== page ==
During Scorpius’ short lifetime, he accumulated 2,048 victories. He became the Michael Jordan of the day, becoming perhaps the most famous charioteer in Roman history. He earned truly vast sums of wealth as a slave, surpassing that of even his owners and professional Roman sponsors. Scorpius, however, died at the young age of just 27 years. The fans threw him money upon a victory, and he eventually bought his freedom.
Here is an extremely rare bronze token (tessera) depicting a chariot driver in a biga – two horses. We are not certain of its use, but there are several tessera issued during the reign of Tiberius (14-37AD), probably as private money due to the shortage of coins. The biga (2 horses) were faster, but the Quadraticus (four-horse) chariot was much more challenging to keep your horses in line. This is what made Scorpius so famous, rising to the level of a superstar.
Here is one of the rarest Roman coins by Trajan (98-117AD) depicting the Circus Maximus. Scorpius was succeeded by Gaius Appuleius Diocles (104 – after 146 AD), who became a subsequent superstar in the Circus Maximus. This Roman charioteer some have argued that he became the highest-paid athlete of all time.
Chariot racing was perhaps the ancient version of NASCAR/SUPERBOWL wrapped up in one. There were stunning crashes and even pileups sometimes, and drivers would die. Here we have the Circus Maximus again depicted on a Roman bronze sestertius of Emperor Caracalla (198-217AD).
The Flaminio Obelisk is one of the thirteen ancient obelisks in Rome. It was taken to Rome in 10 BC, about 20 years after the defeat of Mark Antony and Cleopatra. This is the Obelisk of pharaoh Seti I. Augustus liberated it from Egypt and erected it in the Circus Maximus, which is depicted on these coins. It was the symbol of his victory over Cleopatra.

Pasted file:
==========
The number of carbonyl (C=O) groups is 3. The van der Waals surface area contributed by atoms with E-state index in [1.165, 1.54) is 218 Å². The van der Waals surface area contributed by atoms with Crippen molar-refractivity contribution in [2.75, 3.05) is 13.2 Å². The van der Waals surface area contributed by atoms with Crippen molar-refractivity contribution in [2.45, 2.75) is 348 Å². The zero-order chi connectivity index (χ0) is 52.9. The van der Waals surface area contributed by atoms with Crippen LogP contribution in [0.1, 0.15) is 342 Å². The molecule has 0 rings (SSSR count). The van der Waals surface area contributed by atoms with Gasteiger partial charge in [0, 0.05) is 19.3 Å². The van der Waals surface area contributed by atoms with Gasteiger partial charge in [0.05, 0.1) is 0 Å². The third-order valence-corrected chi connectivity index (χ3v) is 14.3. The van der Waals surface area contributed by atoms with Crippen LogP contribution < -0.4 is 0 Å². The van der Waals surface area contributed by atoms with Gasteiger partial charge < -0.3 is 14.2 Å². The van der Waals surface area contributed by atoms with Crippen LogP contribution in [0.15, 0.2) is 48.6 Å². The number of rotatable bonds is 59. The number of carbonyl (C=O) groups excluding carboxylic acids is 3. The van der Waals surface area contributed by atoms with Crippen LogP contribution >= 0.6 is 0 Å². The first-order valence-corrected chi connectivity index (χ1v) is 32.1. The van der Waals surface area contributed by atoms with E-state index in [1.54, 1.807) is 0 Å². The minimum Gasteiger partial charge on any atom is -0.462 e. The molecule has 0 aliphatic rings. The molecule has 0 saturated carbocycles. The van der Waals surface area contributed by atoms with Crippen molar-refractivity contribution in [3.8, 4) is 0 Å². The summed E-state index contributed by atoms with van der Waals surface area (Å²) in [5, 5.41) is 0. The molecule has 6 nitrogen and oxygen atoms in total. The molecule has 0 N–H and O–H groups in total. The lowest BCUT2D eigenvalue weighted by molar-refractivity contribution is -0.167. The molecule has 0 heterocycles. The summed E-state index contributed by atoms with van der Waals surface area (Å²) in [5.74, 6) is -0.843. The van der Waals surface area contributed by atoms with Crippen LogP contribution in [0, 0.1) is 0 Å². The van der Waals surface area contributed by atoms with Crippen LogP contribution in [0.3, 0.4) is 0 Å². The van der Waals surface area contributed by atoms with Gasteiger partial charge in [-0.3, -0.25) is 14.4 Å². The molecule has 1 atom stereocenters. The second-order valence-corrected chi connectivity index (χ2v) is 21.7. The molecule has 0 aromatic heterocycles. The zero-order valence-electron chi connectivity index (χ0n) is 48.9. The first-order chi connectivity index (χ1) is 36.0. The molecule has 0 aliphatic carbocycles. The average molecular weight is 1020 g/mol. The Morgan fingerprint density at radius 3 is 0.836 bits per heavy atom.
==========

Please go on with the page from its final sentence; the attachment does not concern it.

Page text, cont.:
Some day, perhaps 1,000 years from now, they will look back at our society and its fascination with the Superbowl and World Cup Soccer. There is no doubt that the Romans knew well that if you gave the people bread and circuses, the politicians could do as they liked.
It has often been remarked that when Rome fell, its citizens were still laughing and attending all the various games to keep them distracted. Of course, that is an exaggeration. Still, in the end, the one great city that had taken nearly the entire world was itself taken by the onslaught of the barbarians, which, like Biden today, the emperor Valens (364-378AD) opened the border and let them in.
You will come to see with Biden, as the Neocons are preparing to wage war on so many fronts, they will push these migrants into military service. So many came to Rome that there was a food shortage and massive starvation. The local Roman military commanders, Lupicinus and Maximus, withheld supplies the emperor had earmarked for the barbarians and sold them at massively inflated prices. The historian Ammianus tells us that the situation became so desperate that even the families of barbarian chieftains sold their sons into slavery for dog meat.
The Romans looked down upon the migrants from the north as uncivilized and irrational. The Roman commanders felt justified in their discrimination and prejudice toward the barbarians from a long line of historical prejudice. So, history will repeat because human nature never changes.